Why go to so much work for only 8 pieces of exterior trim? The effect is exquisite. Seeing the natural teak grain glisten under a silky smooth finish just makes me happy to look at it. It just glows in the sunlight.

Hopefully, later I can post about the interior wood. There is much more wood inside. The care of it is oil based and just as important. However, it lacks the ancient mystique of varnish.

Thursday, October 11, 2007

Running lights

Hard work today. The running lights on the bow have been a problem since I bought the boat. The failure rate upon turning on the lights was so great that I adopted a regimen of turning on the lights 30 minutes before sunset so that if the lights did not turn on there would be 30 minutes of daylight to try to fix something. They are Aqua Signal 41 series which are well engineered and simple in the extreme. However, they are suspended out over the bow and often under water when beating to weather in moderate to heavy air. Then the wires run through the anchor well which is always wet. Over the years the wiring has evolved into a rat's nest. Recently the port light was broken. I replaced it, but the light would not come on because the wires were so corroded that the no amps could come though.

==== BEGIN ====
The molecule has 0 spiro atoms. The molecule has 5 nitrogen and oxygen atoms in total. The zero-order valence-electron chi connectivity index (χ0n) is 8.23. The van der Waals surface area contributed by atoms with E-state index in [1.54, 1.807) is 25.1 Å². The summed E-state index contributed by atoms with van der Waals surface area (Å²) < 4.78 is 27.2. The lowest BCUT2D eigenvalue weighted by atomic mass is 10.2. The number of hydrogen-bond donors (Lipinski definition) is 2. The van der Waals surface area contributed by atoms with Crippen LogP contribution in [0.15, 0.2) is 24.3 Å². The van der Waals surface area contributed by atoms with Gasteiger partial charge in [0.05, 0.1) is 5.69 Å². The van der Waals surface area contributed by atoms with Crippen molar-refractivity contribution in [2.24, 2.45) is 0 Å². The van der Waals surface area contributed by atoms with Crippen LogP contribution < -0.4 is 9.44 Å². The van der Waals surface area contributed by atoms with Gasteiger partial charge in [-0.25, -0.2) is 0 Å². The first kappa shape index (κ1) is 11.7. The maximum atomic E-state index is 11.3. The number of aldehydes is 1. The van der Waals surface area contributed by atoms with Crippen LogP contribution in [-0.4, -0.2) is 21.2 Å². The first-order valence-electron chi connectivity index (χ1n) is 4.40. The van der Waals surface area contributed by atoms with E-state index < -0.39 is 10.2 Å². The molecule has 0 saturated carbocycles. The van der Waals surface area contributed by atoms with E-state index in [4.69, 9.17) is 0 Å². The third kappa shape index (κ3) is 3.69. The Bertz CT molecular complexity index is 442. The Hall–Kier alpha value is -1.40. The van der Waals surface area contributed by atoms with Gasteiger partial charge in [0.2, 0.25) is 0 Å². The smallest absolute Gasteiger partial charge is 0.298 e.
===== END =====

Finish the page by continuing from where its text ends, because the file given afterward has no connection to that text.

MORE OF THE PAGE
I resolved to bullet proof the fore peak. I got a junction box and bought the 12 volt to the junction box in the anchor well. Then I divided the 12 volt into 2 parts and sent it up each side of the anchor well through a 14 gauge duplex well secured with clamps just under the toe rail. For extra security I used heat shrink terminals all the way. The heat shrink spade in the lights themselves are each $2. But it is as water proof as I can make it.

The whole project took hours, but I am sure now that when I ask Jan to turn on the running lights they will go on and stay on.

Monday, October 8, 2007

New fan

I installed a new Guest 12 volt oscillating fan in the fore peak. When it's raining, the hatches are closed and stuffy, I am sure I will be grateful. But it was a hassle. It came with two small #6 screws. Jan pointed out that they would not last long with all of the pounding. I got two long #6 bolts and went through the bulkhead. The fan is not going anywhere. The fan draws 1.5 amps, but blows a hurricane.

The second reef line came today. 81 feet of 3/8" Warpspeed.

Wednesday, October 3, 2007

Ramses goes swimming